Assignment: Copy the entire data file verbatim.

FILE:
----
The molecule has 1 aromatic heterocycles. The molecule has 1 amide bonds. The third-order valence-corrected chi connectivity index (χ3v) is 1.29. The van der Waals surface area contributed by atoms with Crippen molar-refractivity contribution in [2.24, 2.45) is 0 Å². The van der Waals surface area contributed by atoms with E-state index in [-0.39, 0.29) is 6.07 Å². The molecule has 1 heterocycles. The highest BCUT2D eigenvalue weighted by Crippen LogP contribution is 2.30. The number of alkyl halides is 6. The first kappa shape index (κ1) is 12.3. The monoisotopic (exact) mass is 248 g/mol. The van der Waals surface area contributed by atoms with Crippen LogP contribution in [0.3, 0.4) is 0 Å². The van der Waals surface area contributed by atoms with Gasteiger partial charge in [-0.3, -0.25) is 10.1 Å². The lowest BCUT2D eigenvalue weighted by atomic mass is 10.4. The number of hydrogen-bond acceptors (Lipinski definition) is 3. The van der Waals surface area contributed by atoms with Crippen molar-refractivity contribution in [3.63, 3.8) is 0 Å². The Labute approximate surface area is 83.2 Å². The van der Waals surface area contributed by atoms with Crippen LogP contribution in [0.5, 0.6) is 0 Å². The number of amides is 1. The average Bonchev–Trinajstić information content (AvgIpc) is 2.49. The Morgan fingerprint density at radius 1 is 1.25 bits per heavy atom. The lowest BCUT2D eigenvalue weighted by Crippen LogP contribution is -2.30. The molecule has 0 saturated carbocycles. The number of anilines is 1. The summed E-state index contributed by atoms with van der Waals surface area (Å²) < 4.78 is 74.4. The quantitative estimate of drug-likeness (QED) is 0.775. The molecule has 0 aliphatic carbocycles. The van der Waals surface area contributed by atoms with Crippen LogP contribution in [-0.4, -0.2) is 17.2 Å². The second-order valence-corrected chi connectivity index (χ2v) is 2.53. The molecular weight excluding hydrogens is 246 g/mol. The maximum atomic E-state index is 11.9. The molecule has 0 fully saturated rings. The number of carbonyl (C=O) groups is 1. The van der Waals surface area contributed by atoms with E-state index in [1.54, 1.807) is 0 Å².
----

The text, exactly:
The molecule has 1 aromatic heterocycles. The molecule has 1 amide bonds. The third-order valence-corrected chi connectivity index (χ3v) is 1.29. The van der Waals surface area contributed by atoms with Crippen molar-refractivity contribution in [2.24, 2.45) is 0 Å². The van der Waals surface area contributed by atoms with E-state index in [-0.39, 0.29) is 6.07 Å². The molecule has 1 heterocycles. The highest BCUT2D eigenvalue weighted by Crippen LogP contribution is 2.30. The number of alkyl halides is 6. The first kappa shape index (κ1) is 12.3. The monoisotopic (exact) mass is 248 g/mol. The van der Waals surface area contributed by atoms with Crippen LogP contribution in [0.3, 0.4) is 0 Å². The van der Waals surface area contributed by atoms with Gasteiger partial charge in [-0.3, -0.25) is 10.1 Å². The lowest BCUT2D eigenvalue weighted by atomic mass is 10.4. The number of hydrogen-bond acceptors (Lipinski definition) is 3. The van der Waals surface area contributed by atoms with Crippen molar-refractivity contribution in [3.63, 3.8) is 0 Å². The Labute approximate surface area is 83.2 Å². The van der Waals surface area contributed by atoms with Crippen LogP contribution in [0.5, 0.6) is 0 Å². The number of amides is 1. The average Bonchev–Trinajstić information content (AvgIpc) is 2.49. The Morgan fingerprint density at radius 1 is 1.25 bits per heavy atom. The lowest BCUT2D eigenvalue weighted by Crippen LogP contribution is -2.30. The molecule has 0 saturated carbocycles. The number of anilines is 1. The summed E-state index contributed by atoms with van der Waals surface area (Å²) < 4.78 is 74.4. The quantitative estimate of drug-likeness (QED) is 0.775. The molecule has 0 aliphatic carbocycles. The van der Waals surface area contributed by atoms with Crippen LogP contribution in [-0.4, -0.2) is 17.2 Å². The second-order valence-corrected chi connectivity index (χ2v) is 2.53. The molecular weight excluding hydrogens is 246 g/mol. The maximum atomic E-state index is 11.9. The molecule has 0 fully saturated rings. The number of carbonyl (C=O) groups is 1. The van der Waals surface area contributed by atoms with E-state index in [1.54, 1.807) is 0 Å².